We keep a stainless steel jug in the fridge filled up with tap water at all times so that it’s nice and cold whenever we want a drink, and we carry reusable water bottles around with us so that we don’t have to purchase bottled water when we’re out and about. There are always water fountains in parks and on hiking trails here so filling them up is no problem. We’ve also got thermos bottles for keeping our coffee hot in the winter, and can use these at coffee shops like Starbucks, Holly’s, Ediya and any other takeout coffee place.

CSA Vegetable Box

One of the things that we noticed straight away on moving here is the amount of plastic that’s used in fruit and vegetable packaging. For instance, in our local convenience store, a single banana comes on a polystyrine tray covered in cling film… it’s mind boggling! Our local supermarkets also package up all fresh produce to an astronishingly pointless degree, and the only place we can get (some) plastic-free fruit and veg is the closest LotteMart (about a ten minute bus ride away). It’s obviously a bit of a pain for us to bring back loads of stuff on the bus, especially if it’s busy, so we managed to find an alternative solution.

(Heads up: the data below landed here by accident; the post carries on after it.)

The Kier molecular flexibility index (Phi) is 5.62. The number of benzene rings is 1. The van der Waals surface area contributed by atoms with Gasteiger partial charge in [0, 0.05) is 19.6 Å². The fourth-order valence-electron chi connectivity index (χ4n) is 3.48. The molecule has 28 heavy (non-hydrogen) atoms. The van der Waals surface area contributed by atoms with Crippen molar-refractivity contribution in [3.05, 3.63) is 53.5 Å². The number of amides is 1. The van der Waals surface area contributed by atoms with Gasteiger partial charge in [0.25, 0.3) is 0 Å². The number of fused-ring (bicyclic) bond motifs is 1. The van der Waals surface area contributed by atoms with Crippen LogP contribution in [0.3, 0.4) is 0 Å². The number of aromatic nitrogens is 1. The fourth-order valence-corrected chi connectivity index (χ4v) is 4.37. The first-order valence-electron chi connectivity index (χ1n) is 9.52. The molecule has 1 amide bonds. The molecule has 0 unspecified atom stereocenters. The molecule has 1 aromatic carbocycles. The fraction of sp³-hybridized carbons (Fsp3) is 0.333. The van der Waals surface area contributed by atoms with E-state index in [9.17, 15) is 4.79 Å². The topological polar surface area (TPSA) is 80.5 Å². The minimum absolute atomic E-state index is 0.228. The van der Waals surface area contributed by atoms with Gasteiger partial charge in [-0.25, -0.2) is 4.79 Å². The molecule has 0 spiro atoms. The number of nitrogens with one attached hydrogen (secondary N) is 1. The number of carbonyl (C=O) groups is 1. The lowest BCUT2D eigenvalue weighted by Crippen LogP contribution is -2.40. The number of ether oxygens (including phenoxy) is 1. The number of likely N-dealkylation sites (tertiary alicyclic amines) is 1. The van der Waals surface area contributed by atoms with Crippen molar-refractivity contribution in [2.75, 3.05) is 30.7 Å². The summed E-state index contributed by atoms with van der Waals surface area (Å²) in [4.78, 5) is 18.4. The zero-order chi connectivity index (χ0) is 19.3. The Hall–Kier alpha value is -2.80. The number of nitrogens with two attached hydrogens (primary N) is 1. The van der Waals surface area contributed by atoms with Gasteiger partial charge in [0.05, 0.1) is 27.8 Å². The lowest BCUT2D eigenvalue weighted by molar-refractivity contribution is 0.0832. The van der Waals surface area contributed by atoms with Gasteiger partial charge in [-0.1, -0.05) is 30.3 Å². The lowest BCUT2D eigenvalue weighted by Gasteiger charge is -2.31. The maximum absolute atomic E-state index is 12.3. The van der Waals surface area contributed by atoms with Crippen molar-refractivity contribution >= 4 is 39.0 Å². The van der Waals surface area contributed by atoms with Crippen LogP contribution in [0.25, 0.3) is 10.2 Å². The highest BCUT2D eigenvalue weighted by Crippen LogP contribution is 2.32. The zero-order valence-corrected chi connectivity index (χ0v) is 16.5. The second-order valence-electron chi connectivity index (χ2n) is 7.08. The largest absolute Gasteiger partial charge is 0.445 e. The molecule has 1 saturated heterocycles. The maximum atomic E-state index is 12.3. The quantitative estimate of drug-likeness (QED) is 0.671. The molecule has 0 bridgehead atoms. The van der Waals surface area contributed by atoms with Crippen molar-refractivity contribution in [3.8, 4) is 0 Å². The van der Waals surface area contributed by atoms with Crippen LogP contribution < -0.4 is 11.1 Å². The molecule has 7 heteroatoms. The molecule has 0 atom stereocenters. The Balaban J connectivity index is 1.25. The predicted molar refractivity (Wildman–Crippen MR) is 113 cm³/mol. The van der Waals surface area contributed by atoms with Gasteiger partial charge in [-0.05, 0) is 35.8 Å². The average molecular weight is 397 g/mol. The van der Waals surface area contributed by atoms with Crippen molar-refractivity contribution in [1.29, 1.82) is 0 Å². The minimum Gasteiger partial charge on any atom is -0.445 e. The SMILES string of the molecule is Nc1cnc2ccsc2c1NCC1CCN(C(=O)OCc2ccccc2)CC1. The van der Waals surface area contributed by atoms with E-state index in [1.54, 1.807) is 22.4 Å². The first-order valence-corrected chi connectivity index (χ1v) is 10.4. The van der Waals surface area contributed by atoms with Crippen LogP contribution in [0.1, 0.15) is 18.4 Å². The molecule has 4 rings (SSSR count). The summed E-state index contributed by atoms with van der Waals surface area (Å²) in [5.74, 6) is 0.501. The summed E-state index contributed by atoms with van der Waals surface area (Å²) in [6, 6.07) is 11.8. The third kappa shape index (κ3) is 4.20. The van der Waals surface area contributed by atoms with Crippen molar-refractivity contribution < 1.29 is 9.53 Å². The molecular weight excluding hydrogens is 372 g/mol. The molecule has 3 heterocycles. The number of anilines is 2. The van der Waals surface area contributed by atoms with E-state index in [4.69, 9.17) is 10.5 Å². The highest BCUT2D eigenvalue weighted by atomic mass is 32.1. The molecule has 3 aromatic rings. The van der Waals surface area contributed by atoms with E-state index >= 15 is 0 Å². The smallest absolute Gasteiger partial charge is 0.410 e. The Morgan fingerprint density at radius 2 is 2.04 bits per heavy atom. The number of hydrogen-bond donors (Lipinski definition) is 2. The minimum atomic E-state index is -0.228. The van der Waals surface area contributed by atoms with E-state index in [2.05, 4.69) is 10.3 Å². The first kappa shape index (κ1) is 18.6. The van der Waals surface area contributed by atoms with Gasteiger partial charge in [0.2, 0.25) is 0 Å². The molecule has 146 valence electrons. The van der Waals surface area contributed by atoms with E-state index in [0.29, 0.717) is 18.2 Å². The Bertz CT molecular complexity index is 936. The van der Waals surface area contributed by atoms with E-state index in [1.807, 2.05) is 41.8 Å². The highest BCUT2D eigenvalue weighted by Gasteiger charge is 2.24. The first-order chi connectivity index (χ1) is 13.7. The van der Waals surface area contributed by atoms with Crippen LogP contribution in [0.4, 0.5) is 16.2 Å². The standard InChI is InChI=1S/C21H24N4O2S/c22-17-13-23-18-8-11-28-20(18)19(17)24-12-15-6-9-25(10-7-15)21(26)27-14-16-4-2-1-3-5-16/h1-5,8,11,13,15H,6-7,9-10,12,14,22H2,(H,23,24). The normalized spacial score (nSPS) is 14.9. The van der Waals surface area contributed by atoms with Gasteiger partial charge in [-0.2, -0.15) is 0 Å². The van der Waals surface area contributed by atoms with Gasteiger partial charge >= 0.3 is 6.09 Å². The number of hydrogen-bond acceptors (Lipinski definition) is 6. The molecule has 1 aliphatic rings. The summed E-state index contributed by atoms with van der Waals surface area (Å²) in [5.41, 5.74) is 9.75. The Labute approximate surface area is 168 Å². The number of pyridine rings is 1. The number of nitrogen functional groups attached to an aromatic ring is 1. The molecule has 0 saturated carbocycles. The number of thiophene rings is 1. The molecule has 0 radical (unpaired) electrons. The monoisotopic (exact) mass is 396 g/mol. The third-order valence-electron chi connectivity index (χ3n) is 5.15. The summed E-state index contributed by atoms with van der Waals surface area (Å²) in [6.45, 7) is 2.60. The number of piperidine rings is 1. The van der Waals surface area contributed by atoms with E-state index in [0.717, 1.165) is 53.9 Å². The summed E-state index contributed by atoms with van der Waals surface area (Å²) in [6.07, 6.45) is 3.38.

The Gachi CSA from Veggiehill is an organic vegetable delivery box that arrives at your house once a week. There’s no plastic, everything’s in season and you can add on fruit and eggs too if you like – although that takes the cost of a couples box from a reasonable £20 per week to £45! I wasn’t kidding when I said in a previous entry that fruit is EXPENSIVE here.



K-beauty is a huge trend around the world and the amount of makeup/haircare/toiletries available here is enough to make anyone’s jaw drop. Sadly though, it does tend to come with a ridiculous amount of plastic packaging that often can’t be reused as anything useful. To combat this, we’ve switched over from shower gel and our usual smellies to bar soap (this one, from L’Occitane), bar shampoo (this one, from Lush) and bar conditioner (this one, again from Lush). We’re also planning to switch to bamboo toothbrushes this week as soon as I get chance to make an iHerb order, as we haven’t been able to find any in shops over here.

…And that’s just the start of the changes we’ve been making.We still have a long way to go to reduce our waste and our future plans include things like re-using shipping boxes in craft projects with kids at school, getting some muslin cloths so that I don’t need to use cotton rounds to take off my makeup, making or puchasing eco-friendly cleaning products when ours run out, getting a tofu press  so that we don’t need to use paper towels and transitioning to a more plant-based diet. Watch this space!